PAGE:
The Fall 2016 Keystone Business Climate Survey conducted by the Lincoln Institute of Public Opinion Research found half of the business owners and chief executive officers survey saying the state’s economy has gotten worse over the past six months, only five percent felt Pennsylvania’s business climate had improved during that time frame.
Comparatively, one year ago 42% felt the business climate had gotten worse, while six percent at that time said it had improved. There is little optimism that business conditions will improve soon. Forty-four percent say they expect the state’s economy to continue getting worse over the upcoming six months, five percent expect to see an improvement in the business climate.
Along with that pessimistic overall prognosis twice as many businesses report having reduced their workforce as say they have added jobs. The majority of businesses – 66% – reported that employment levels remained about the same over the past six months. But, 21% said they have reduced their employee compliment while 11% added employees. The picture improves slightly as the owners/CEOs look ahead to the coming six months. Sixteen percent say they plan to add employees, 12% expect to reduce their workforce.
Sales have also taken a hit over the past six months. Thirty-nine percent said their sales remained about the same from March thru September. But, 39% reported decreased sales and were off-set by only 21% having reported sales increases. Looking forward, 51% expect sales to remain stable. Twenty-Four percent forecast an increase in sales, 23% are braced for a sales decrease.
Factors Impacting Business Growth
Among the factors cited by businesses for why they considered expanding their businesses over the past two years, but decided against expansion taxes and regulation topped the list of barriers. Onerous federal regulations were cited by 41% of the businesses that considered, but rejected, expansion plans. Coming in a close second was Governor Tom Wolf’s proposed tax increases cited by 40% as a reason why they did not expand. Pennsylvania’s tax structure was listed by 29% as having frustrated expansion plans.
Thirty-six percent cited onerous state regulations as a barrier to expansion, while another 35% cited the lack of a skilled work force. Nearly half of the businesses surveyed said they currently have open positions for which they have been unable to find qualified applicants. Forty-two percent say they have been unable to fill one to five jobs; 2% have six to ten open positions; one percent has more than ten jobs unfilled due to lack of qualified applicants.
Pennsylvania fiscal condition continues to be of concern to the business owners and CEOs participating in the Fall 2016 Keystone Business Climate Survey. Eighty-five percent disagreed – 70% strongly so – with Republicans in the General Assembly having agreed to a $1.4 billion spending increase and then raising taxes to enact the current year’s state budget.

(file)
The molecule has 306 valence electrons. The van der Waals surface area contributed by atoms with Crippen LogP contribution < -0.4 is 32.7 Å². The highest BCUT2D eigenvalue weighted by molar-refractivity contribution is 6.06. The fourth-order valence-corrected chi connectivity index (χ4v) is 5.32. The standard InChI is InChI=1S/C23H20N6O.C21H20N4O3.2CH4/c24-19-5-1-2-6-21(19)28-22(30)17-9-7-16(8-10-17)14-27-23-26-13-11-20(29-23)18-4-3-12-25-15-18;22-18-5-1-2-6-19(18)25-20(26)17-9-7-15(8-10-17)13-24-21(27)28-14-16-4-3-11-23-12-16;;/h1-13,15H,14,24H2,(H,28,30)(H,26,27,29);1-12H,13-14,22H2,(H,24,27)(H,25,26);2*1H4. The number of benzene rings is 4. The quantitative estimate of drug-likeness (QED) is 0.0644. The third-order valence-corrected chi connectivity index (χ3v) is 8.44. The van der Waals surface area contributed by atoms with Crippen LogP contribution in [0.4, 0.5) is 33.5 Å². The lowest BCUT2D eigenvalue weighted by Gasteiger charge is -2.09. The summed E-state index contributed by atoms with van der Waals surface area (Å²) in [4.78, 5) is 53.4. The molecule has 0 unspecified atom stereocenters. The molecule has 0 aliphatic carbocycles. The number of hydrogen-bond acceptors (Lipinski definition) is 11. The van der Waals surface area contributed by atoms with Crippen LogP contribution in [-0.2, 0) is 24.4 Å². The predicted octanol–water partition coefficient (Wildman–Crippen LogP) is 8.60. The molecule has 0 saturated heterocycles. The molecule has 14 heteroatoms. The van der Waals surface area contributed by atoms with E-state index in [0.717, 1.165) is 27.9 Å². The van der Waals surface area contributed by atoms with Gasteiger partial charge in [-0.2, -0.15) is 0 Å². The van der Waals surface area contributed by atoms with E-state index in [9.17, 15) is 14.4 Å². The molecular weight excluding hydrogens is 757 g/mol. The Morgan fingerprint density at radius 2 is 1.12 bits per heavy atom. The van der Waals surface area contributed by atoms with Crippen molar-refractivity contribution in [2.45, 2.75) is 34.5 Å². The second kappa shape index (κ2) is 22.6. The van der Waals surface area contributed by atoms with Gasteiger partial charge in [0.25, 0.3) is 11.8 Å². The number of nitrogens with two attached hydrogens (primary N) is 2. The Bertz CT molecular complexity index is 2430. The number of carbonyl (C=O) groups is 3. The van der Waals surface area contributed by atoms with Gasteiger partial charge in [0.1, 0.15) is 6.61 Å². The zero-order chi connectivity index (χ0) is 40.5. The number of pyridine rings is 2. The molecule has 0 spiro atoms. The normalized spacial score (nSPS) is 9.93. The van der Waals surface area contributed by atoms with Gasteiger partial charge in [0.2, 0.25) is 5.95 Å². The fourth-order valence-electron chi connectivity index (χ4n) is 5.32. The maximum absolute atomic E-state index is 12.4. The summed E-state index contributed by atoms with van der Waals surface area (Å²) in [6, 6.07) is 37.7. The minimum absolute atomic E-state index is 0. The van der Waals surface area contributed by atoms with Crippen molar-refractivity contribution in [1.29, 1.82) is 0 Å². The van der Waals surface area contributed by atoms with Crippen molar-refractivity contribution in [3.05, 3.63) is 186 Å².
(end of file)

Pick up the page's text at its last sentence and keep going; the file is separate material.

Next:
Looking ahead to what will likely be another epic budget battle next summer, 92% say the General Assembly must address cost drivers such as pension reform before considering an increase in taxes. In fact, 34% said the state’s massive unfunded pension liability has caused them to not consider expanding in Pennsylvania.
Among pension reforms being considered is moving state employees from the current defined benefit pension system to a defined contribution plan. Thirty-nine percent of the businesses surveyed said they offer employees a company administered defined contribution plan to which the company contributes. Only 3% of the private businesses surveyed continue to offer a defined pension plan. Another 40% offer employees no retirement plans at all.
Earlier this year the General Assembly did pass, and Governor Tom Wolf signed into law, some modest changes to the state’s century-old liquor laws. Business owners/CEOs said those reforms did not go far enough. Fifty-two percent would like for the state to completely privatize both retail sales and wholesale distribution of alcoholic products. Another 26% would like to see just retail sales privatized. Twelve percent said the recent changes were sufficient.
Pennsylvania has an abundant supply of natural gas, but additional pipelines are needed to get that gas to market. Eight-nine percent agree – 60% strongly agree – that this resource should be developed and more pipelines built. Nine percent disagree. Twenty-five percent said easier access to natural gas would be a benefit to their business with an additional 14% saying it would be a major benefit. Thirty percent said they do not utilize natural gas in their business.
Over the past nine years since the passage of Act 44 the Pennsylvania Turnpike Commission has diverted $5.2 billion to PennDOT to help pay for state highways and public transit. This has resulted in annual fare increases for turnpike travelers. Sixty-three percent of those participating in the Fall 2016 Keystone Business Climate Survey said this should end and fare revenue be used only to maintain and improve the turnpike. Twenty-nine percent felt the sharing of revenue should continue.
Job Approval Ratings